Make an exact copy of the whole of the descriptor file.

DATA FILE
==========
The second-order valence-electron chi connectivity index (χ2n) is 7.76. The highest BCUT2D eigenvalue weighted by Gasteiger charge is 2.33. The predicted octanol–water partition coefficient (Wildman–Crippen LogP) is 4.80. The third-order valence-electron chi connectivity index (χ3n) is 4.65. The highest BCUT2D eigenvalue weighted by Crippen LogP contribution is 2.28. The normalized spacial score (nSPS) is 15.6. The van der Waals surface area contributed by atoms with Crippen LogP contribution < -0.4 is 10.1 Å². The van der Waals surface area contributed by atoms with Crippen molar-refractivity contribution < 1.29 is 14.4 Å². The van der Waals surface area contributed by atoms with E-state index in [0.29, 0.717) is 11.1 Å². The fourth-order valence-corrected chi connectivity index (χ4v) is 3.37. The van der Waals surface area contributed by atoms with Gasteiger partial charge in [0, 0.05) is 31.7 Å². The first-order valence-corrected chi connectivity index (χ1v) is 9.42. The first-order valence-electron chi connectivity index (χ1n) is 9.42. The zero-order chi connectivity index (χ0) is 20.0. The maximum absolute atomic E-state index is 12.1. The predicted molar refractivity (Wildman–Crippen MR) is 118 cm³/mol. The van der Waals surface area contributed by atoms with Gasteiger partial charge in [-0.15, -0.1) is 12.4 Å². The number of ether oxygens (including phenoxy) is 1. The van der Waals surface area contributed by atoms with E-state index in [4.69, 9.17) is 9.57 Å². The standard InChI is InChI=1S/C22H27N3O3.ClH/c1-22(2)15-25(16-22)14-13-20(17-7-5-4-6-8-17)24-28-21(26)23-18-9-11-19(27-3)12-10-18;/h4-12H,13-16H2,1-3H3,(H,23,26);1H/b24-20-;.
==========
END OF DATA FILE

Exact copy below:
The second-order valence-electron chi connectivity index (χ2n) is 7.76. The highest BCUT2D eigenvalue weighted by Gasteiger charge is 2.33. The predicted octanol–water partition coefficient (Wildman–Crippen LogP) is 4.80. The third-order valence-electron chi connectivity index (χ3n) is 4.65. The highest BCUT2D eigenvalue weighted by Crippen LogP contribution is 2.28. The normalized spacial score (nSPS) is 15.6. The van der Waals surface area contributed by atoms with Crippen LogP contribution < -0.4 is 10.1 Å². The van der Waals surface area contributed by atoms with Crippen molar-refractivity contribution < 1.29 is 14.4 Å². The van der Waals surface area contributed by atoms with E-state index in [0.29, 0.717) is 11.1 Å². The fourth-order valence-corrected chi connectivity index (χ4v) is 3.37. The van der Waals surface area contributed by atoms with Gasteiger partial charge in [0, 0.05) is 31.7 Å². The first-order valence-corrected chi connectivity index (χ1v) is 9.42. The first-order valence-electron chi connectivity index (χ1n) is 9.42. The zero-order chi connectivity index (χ0) is 20.0. The maximum absolute atomic E-state index is 12.1. The predicted molar refractivity (Wildman–Crippen MR) is 118 cm³/mol. The van der Waals surface area contributed by atoms with Gasteiger partial charge in [-0.15, -0.1) is 12.4 Å². The number of ether oxygens (including phenoxy) is 1. The van der Waals surface area contributed by atoms with E-state index in [4.69, 9.17) is 9.57 Å². The standard InChI is InChI=1S/C22H27N3O3.ClH/c1-22(2)15-25(16-22)14-13-20(17-7-5-4-6-8-17)24-28-21(26)23-18-9-11-19(27-3)12-10-18;/h4-12H,13-16H2,1-3H3,(H,23,26);1H/b24-20-;.